Yeah, I know man. It seems like there are only a few, maybe like half a dozen committed big tree hunters in all of the West coast actually going out into the forest and mapping these big trees and keeping a record of them. 6 or 8 guys simply have no way of finding all the biggest trees in the North West, never mind the world.
LiDAR mapping has helped considerably in finding tall trees in selected areas of the Redwoods, because it can measure the height of a tree to its top, but it is expensive and prone to have errors. Trees of enormous girth, and extreme age remain hidden.
I'll let you know if any info comes from Maple Falls.
I was reading about the Brummitt fir in Coos County Oregon in Dr. Carder's and Van Pelt's books.ReplyDelete
Apparently When it was discovered in 1989, it had a healthy top and measured at 329 feet (100.3 meters) tall. But this measurement is actually sort of an average estimation. The trunk actually is situated on a steep hill. Atop the hill it measures 319 ft, but at the bottom measures 339 ft, So I think this tree was therefore almost 340 feet (103.6 m) tall overall. It has since lost 3 feet of height, and the top 50 feet is dead. I think 335 feet is a more accurate reading.
I haven't heard back yet from the Seattle Times reporter on the Whatcom tree. But I've been doing some more research in that vicinity, and it turns out plenty of other huge 300 foot plus trees were felled in that county. Near the town of Alger fir trees 12 to 15 feet thick scaling up to 105,000 board feet and 700 years old were logged, as well as near Lake Whatcom. You just don't find fir trees like this anymore.
Thanks for sharing the awesome information... again. Amazing that some of these trees made it through 150 years of unrelenting exploitation.
I have read Carder, and Van Pelt, and feel fortunate to have come across their work, and their fascinating books. Van Pelt's hyper-accurate tree drawings/renderings blow me away.
Randy Stoltmann was a passionate big tree enthusiast here in British Columbia. He wrote "Hiking Guide To The Big Trees Of Southwestern British Columbia", and found many of the biggest trees on our Provincial Big Tree Registry. Randy unfortunately passed away in an accident in 1994.
What amazing trees in Whatcom County. Would have loved to see them.
The Seattle Times is running a story on that giant tree in Whatcom County.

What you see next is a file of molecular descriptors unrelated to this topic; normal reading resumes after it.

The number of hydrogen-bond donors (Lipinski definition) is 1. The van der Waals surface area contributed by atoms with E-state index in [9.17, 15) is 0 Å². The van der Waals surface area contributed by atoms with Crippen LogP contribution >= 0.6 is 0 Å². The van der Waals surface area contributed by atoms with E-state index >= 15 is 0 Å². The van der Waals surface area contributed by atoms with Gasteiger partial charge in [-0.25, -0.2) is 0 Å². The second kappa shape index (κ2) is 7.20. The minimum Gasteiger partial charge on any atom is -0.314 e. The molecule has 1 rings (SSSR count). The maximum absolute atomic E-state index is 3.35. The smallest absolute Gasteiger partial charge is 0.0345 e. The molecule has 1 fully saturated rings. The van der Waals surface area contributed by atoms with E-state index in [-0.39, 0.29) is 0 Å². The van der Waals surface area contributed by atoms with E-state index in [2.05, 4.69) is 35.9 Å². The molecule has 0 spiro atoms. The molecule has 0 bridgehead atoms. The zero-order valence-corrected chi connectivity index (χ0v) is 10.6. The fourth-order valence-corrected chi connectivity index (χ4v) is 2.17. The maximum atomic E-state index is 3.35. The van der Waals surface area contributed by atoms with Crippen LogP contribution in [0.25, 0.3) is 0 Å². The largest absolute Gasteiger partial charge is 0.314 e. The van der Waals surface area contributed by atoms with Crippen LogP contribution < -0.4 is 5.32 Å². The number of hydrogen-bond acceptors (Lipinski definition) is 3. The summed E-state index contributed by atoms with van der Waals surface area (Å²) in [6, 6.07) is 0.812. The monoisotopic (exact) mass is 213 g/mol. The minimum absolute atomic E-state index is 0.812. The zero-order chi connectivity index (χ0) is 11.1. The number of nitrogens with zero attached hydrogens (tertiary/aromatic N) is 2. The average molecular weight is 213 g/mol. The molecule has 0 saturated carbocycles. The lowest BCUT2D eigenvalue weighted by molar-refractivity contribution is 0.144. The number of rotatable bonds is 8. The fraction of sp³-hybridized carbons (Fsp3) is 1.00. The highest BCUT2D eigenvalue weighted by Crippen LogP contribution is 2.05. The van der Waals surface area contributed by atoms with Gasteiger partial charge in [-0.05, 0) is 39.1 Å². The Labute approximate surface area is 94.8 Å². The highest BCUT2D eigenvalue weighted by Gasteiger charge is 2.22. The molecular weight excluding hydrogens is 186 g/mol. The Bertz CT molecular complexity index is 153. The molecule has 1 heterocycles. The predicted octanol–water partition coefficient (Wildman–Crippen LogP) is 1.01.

Thank you for keeping us up to date. Excellent article.
Pacific Northwest - former home of the world's tallest trees.
I come from Slovenia, Europe. I study forestry and I am particulary interested in remarkable trees in our region. Here, our largest trees are far more "humble" as yours: the tallest tree in my country is 62,5 meter high Norway spruce (Picea abies); I heard that tallest trees in Europe are (informally) some Abies alba trees in virgin forest Peručica in Bosnia: about 75 m!
A 62,5 meter Norway spruce is nothing to shake a stick at, and a 75 meter Abies alba? Wow!
Abies grandis is one of our very tall trees, up to 90 meters in exceptional cases.
Do you have any tree photos from your country you would like to share?
I just found an enormous western red cedar at Goldstream Provincial Park that I roughly measured at 72 metres tall!ReplyDelete
Goldstream has some beautiful, old trees, including many huge cedars.Delete
72 metres is a very tall tree, and only a few minutes from Victoria.
Thanks for sharing, Samuel. We would be very interested to hear about your further big tree finds.
A few hundred metres south of where the Trans-Canada Highway meets Finlayson Arm Road (in Goldstream), there is a grove of trees, on the east side of the road, that I have not measured and are about 80 metres tall.Delete
A beautiful black cottonwood in the middle of relatively little Konuckson Park is about 220 cm wide and 42 metres tall. Not many people seem to care about the hardwood giants around here.
A grove of black cottonwoods in a seasonal swamp in NE Mount Douglas Park is very pretty-their crowns are truly enormous.
But since it is a seasonal swamp, and I was there in the swampy season, I did not get o measure these trees, but got swamped trying to.
At Puntledge River, in the part in Strathcona Park, available on map at around 49° 29.5' N, -125° 19.9' W, there are reputed to be 93 metre douglas-firs on the north bank. Must explore soon...ReplyDelete
Hey Sam, Thanks again for sharing your extensive knowledge about our local trees. I really appreciate the information, which makes me drool for a big tree road trip.Delete
So many beautiful places, so little time...
Hope you are getting out into the old growth, my friend.
The "Upper Puntledge River" old growth ( 49°30'3.08"N 125°17'42.62"W) is one of the most impressive and pristine groves remaining on Vancouver Island. It is primarily Douglas Fir... near every tree tops 70m. It is rarely visited. I am a big tree explorer who has lived on Vancouver Island all my life. This grove has no equal. Imagine a whole valley full of "Red Creek Fir" trees, never touched by humans.Delete
To your knowledge has anyone every gone in to verify that these trees exist in the valley?Delete
Have you been to the red creek fir on vancouver island at port renfrew?ReplyDelete
i remember in 1968 the the fallers on northern vancouver island told me they took down a 425 foot douglas fir in the un logged ( to that date) victoria lake vallyReplyDelete
Pat, that is very fascinating information! If you have any further information about that tree, or area, I would be happy to hear more! I am collecting as much info I can on my open database project of Douglas fir height records, and so far there us strong circumstantial evidence for Douglas fir in the 350 to 415 feet tall range, and some anecdotal and historic evidence for trees even as high as 465 and 480 feet, but those are still unconfirmed. What amazes me is the lack of height records in historic lumber publications. Board feet and diameter was often the only interesting detail lumbermen noticed, and height was seldom recorded.ReplyDelete
What is it about humans that drives us to cut down or kill any and all things that are larger than us?ReplyDelete
Are humans simply the most indifferent, murderous species?
Are we fearful of ANYTHING greater than us?
There is something here that is very wrong with us.
Joseph E Fasciani